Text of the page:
The importance of mentorship is nothing new. Many companies have formal mentorship programs in place, and it’s standard career advice that having good mentors is crucial to professional growth. While this is all true, there is a counterpart to mentorship that is just as important but rarely talked about: sponsorship.
Mentorship and sponsorship might seem like the same thing, and they do sometimes overlap. But there are distinct differences between them and they accomplish completely different objectives. I had never heard about sponsorship until more than 20 years into my career, and in hindsight, I can see the huge impact that sponsors had on my success. I wish I’d better understood both mentorship and sponsorship early in my career so I could have intentionally cultivated both.
What is Mentorship?
Mentorship involves actively seeking someone in a higher position to coach and support you. They may or may not be in your company or industry, but they should be in a rank of at least two positions above your own. This separation is important, as it prevents the tension and temptation to sell yourself to someone who is immediately above you and therefore in a position to promote you in a short period of time. A mentor’s role is not to get you promoted; it’s to provide feedback, share network contacts, and guide you along your growth path.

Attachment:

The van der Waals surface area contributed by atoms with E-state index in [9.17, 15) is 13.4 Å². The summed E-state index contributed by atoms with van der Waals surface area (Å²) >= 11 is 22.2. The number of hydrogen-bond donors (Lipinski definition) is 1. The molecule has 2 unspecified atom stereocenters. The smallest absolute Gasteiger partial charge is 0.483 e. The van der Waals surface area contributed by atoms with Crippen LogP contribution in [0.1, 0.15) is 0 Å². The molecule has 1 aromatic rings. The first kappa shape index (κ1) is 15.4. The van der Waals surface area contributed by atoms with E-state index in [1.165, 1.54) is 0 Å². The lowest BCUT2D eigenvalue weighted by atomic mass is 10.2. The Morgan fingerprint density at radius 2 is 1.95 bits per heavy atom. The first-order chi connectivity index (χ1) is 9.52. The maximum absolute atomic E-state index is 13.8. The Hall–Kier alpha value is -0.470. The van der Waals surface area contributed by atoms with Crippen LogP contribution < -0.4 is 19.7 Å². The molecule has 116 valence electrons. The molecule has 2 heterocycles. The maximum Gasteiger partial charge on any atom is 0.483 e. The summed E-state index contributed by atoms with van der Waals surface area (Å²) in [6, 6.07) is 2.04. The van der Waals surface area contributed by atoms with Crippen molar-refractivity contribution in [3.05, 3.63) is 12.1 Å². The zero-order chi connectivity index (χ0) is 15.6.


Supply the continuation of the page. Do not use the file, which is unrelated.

What is Sponsorship?
Sponsorship, by contrast, is usually someone within your organization and at any rank. A sponsor’s role is to actively advocate for you when you’re not in the room. This can come in the form of a superior contributing your name for promotions, adding you to a succession plan, or considering you for a special assignment. Sponsorship can also happen at the peer and subordinate levels, with colleagues and employees requesting to work with you, praising you to others, and crediting you with their development and success. Unlike a mentor, you don’t solicit sponsors. Your number and quality of sponsors are a direct result of your past decisions. Your results, your leadership, your aptitude, and your attitude are all things that make people want to (or not want to) sponsor you.
Wise leaders intentionally foster both mentorships and sponsorship. They seek the wisdom and guidance of those who have already achieved success while also doing right by their colleagues, bosses, peers, subordinates, and all others who are affected by their conduct. It is of critical importance during this process not to have purely selfish motives. There’s nothing wrong with being ambitious and wanting to move up, but insincerity is always obvious and always backfires. Humility and authenticity are the keys to the kingdom.